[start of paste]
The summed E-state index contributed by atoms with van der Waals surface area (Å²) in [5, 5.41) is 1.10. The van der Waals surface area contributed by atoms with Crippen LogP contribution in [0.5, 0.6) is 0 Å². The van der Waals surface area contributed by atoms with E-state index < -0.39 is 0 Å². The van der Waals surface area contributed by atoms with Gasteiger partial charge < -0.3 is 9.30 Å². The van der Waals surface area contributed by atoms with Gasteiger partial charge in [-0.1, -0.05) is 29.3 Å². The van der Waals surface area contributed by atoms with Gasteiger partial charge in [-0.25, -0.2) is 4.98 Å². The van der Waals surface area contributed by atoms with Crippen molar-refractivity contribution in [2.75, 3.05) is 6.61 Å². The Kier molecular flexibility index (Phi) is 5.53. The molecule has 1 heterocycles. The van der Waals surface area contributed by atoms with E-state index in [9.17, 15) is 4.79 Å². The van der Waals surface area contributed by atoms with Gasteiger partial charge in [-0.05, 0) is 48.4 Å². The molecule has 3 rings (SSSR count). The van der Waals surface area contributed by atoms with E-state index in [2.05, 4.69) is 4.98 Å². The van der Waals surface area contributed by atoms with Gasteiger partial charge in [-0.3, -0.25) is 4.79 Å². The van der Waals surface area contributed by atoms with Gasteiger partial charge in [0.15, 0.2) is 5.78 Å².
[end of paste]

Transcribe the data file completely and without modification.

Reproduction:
The summed E-state index contributed by atoms with van der Waals surface area (Å²) in [5, 5.41) is 1.10. The van der Waals surface area contributed by atoms with Crippen LogP contribution in [0.5, 0.6) is 0 Å². The van der Waals surface area contributed by atoms with E-state index < -0.39 is 0 Å². The van der Waals surface area contributed by atoms with Gasteiger partial charge < -0.3 is 9.30 Å². The van der Waals surface area contributed by atoms with Gasteiger partial charge in [-0.1, -0.05) is 29.3 Å². The van der Waals surface area contributed by atoms with Gasteiger partial charge in [-0.25, -0.2) is 4.98 Å². The van der Waals surface area contributed by atoms with Crippen molar-refractivity contribution in [2.75, 3.05) is 6.61 Å². The Kier molecular flexibility index (Phi) is 5.53. The molecule has 1 heterocycles. The van der Waals surface area contributed by atoms with E-state index in [9.17, 15) is 4.79 Å². The van der Waals surface area contributed by atoms with Gasteiger partial charge in [-0.05, 0) is 48.4 Å². The molecule has 3 rings (SSSR count). The van der Waals surface area contributed by atoms with E-state index in [2.05, 4.69) is 4.98 Å². The van der Waals surface area contributed by atoms with Gasteiger partial charge in [-0.3, -0.25) is 4.79 Å². The van der Waals surface area contributed by atoms with Gasteiger partial charge in [0.15, 0.2) is 5.78 Å².